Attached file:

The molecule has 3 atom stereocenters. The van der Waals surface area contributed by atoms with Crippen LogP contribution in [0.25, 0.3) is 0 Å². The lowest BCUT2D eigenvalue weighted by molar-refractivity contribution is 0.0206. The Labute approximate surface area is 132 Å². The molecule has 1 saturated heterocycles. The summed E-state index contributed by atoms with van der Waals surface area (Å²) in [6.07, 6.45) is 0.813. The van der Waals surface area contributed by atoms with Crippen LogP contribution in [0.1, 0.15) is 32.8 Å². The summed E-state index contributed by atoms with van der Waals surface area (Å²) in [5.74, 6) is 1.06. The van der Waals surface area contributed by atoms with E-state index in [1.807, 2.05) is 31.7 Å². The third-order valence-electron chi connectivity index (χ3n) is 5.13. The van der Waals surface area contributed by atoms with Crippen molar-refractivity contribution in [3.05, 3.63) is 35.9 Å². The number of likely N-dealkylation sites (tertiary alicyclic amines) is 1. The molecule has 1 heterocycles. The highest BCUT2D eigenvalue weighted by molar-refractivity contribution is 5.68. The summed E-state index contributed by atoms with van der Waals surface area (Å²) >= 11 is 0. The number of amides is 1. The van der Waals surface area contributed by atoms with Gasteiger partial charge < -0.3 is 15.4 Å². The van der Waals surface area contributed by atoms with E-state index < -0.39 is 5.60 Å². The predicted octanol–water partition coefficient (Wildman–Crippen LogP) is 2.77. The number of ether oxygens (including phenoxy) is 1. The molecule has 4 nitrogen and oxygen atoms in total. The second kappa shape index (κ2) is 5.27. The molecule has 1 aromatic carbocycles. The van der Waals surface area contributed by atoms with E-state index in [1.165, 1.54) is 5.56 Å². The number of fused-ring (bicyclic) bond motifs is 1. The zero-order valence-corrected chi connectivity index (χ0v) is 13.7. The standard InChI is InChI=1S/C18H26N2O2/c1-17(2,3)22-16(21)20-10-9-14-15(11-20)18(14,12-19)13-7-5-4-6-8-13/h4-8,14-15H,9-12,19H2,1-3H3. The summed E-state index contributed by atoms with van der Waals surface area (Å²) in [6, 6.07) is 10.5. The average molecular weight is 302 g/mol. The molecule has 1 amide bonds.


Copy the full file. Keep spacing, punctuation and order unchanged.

The molecule has 3 atom stereocenters. The van der Waals surface area contributed by atoms with Crippen LogP contribution in [0.25, 0.3) is 0 Å². The lowest BCUT2D eigenvalue weighted by molar-refractivity contribution is 0.0206. The Labute approximate surface area is 132 Å². The molecule has 1 saturated heterocycles. The summed E-state index contributed by atoms with van der Waals surface area (Å²) in [6.07, 6.45) is 0.813. The van der Waals surface area contributed by atoms with Crippen LogP contribution in [0.1, 0.15) is 32.8 Å². The summed E-state index contributed by atoms with van der Waals surface area (Å²) in [5.74, 6) is 1.06. The van der Waals surface area contributed by atoms with E-state index in [1.807, 2.05) is 31.7 Å². The third-order valence-electron chi connectivity index (χ3n) is 5.13. The van der Waals surface area contributed by atoms with Crippen molar-refractivity contribution in [3.05, 3.63) is 35.9 Å². The number of likely N-dealkylation sites (tertiary alicyclic amines) is 1. The molecule has 1 heterocycles. The highest BCUT2D eigenvalue weighted by molar-refractivity contribution is 5.68. The summed E-state index contributed by atoms with van der Waals surface area (Å²) >= 11 is 0. The number of amides is 1. The van der Waals surface area contributed by atoms with Gasteiger partial charge < -0.3 is 15.4 Å². The van der Waals surface area contributed by atoms with E-state index < -0.39 is 5.60 Å². The predicted octanol–water partition coefficient (Wildman–Crippen LogP) is 2.77. The number of ether oxygens (including phenoxy) is 1. The molecule has 4 nitrogen and oxygen atoms in total. The second kappa shape index (κ2) is 5.27. The molecule has 1 aromatic carbocycles. The van der Waals surface area contributed by atoms with E-state index in [1.165, 1.54) is 5.56 Å². The number of fused-ring (bicyclic) bond motifs is 1. The zero-order valence-corrected chi connectivity index (χ0v) is 13.7. The standard InChI is InChI=1S/C18H26N2O2/c1-17(2,3)22-16(21)20-10-9-14-15(11-20)18(14,12-19)13-7-5-4-6-8-13/h4-8,14-15H,9-12,19H2,1-3H3. The summed E-state index contributed by atoms with van der Waals surface area (Å²) in [6, 6.07) is 10.5. The average molecular weight is 302 g/mol. The molecule has 1 amide bonds.